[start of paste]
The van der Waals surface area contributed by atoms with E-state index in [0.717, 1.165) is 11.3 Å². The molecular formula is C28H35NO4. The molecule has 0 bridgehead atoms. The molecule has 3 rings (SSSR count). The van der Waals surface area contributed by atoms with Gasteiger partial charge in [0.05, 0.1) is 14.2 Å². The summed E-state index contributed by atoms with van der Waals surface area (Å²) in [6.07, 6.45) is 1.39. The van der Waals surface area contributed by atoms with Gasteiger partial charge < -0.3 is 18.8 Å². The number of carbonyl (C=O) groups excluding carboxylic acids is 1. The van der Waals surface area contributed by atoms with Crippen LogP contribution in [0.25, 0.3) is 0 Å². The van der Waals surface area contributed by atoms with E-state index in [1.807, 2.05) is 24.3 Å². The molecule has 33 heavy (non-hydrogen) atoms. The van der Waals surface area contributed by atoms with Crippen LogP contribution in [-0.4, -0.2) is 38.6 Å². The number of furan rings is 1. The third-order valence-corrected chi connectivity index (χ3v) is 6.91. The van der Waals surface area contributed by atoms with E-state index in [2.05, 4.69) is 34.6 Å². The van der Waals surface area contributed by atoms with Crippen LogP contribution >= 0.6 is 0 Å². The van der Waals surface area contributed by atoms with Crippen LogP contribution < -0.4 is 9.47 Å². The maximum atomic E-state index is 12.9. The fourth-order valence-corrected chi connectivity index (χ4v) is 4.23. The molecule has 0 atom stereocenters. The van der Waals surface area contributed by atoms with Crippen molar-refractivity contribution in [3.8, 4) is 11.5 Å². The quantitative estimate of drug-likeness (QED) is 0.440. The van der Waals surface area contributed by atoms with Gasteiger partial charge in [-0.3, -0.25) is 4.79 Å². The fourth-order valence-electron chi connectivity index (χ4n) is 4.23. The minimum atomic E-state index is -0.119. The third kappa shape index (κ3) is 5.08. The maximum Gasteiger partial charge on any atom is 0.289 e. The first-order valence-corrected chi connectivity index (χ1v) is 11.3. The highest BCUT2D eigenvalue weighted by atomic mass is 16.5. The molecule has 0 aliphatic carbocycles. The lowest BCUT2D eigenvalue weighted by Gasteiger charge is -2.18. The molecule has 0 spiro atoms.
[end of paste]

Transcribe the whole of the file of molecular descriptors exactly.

The van der Waals surface area contributed by atoms with E-state index in [0.717, 1.165) is 11.3 Å². The molecular formula is C28H35NO4. The molecule has 0 bridgehead atoms. The molecule has 3 rings (SSSR count). The van der Waals surface area contributed by atoms with Gasteiger partial charge in [0.05, 0.1) is 14.2 Å². The summed E-state index contributed by atoms with van der Waals surface area (Å²) in [6.07, 6.45) is 1.39. The van der Waals surface area contributed by atoms with Gasteiger partial charge < -0.3 is 18.8 Å². The number of carbonyl (C=O) groups excluding carboxylic acids is 1. The van der Waals surface area contributed by atoms with Crippen LogP contribution in [0.25, 0.3) is 0 Å². The van der Waals surface area contributed by atoms with E-state index in [1.807, 2.05) is 24.3 Å². The molecule has 33 heavy (non-hydrogen) atoms. The van der Waals surface area contributed by atoms with Crippen LogP contribution in [-0.4, -0.2) is 38.6 Å². The number of furan rings is 1. The third-order valence-corrected chi connectivity index (χ3v) is 6.91. The van der Waals surface area contributed by atoms with E-state index in [2.05, 4.69) is 34.6 Å². The van der Waals surface area contributed by atoms with Crippen LogP contribution >= 0.6 is 0 Å². The van der Waals surface area contributed by atoms with Crippen LogP contribution < -0.4 is 9.47 Å². The maximum atomic E-state index is 12.9. The fourth-order valence-corrected chi connectivity index (χ4v) is 4.23. The molecule has 0 atom stereocenters. The van der Waals surface area contributed by atoms with Crippen molar-refractivity contribution in [3.8, 4) is 11.5 Å². The quantitative estimate of drug-likeness (QED) is 0.440. The van der Waals surface area contributed by atoms with Gasteiger partial charge in [-0.3, -0.25) is 4.79 Å². The fourth-order valence-electron chi connectivity index (χ4n) is 4.23. The minimum atomic E-state index is -0.119. The third kappa shape index (κ3) is 5.08. The maximum Gasteiger partial charge on any atom is 0.289 e. The first-order valence-corrected chi connectivity index (χ1v) is 11.3. The highest BCUT2D eigenvalue weighted by atomic mass is 16.5. The molecule has 0 aliphatic carbocycles. The lowest BCUT2D eigenvalue weighted by Gasteiger charge is -2.18. The molecule has 0 spiro atoms.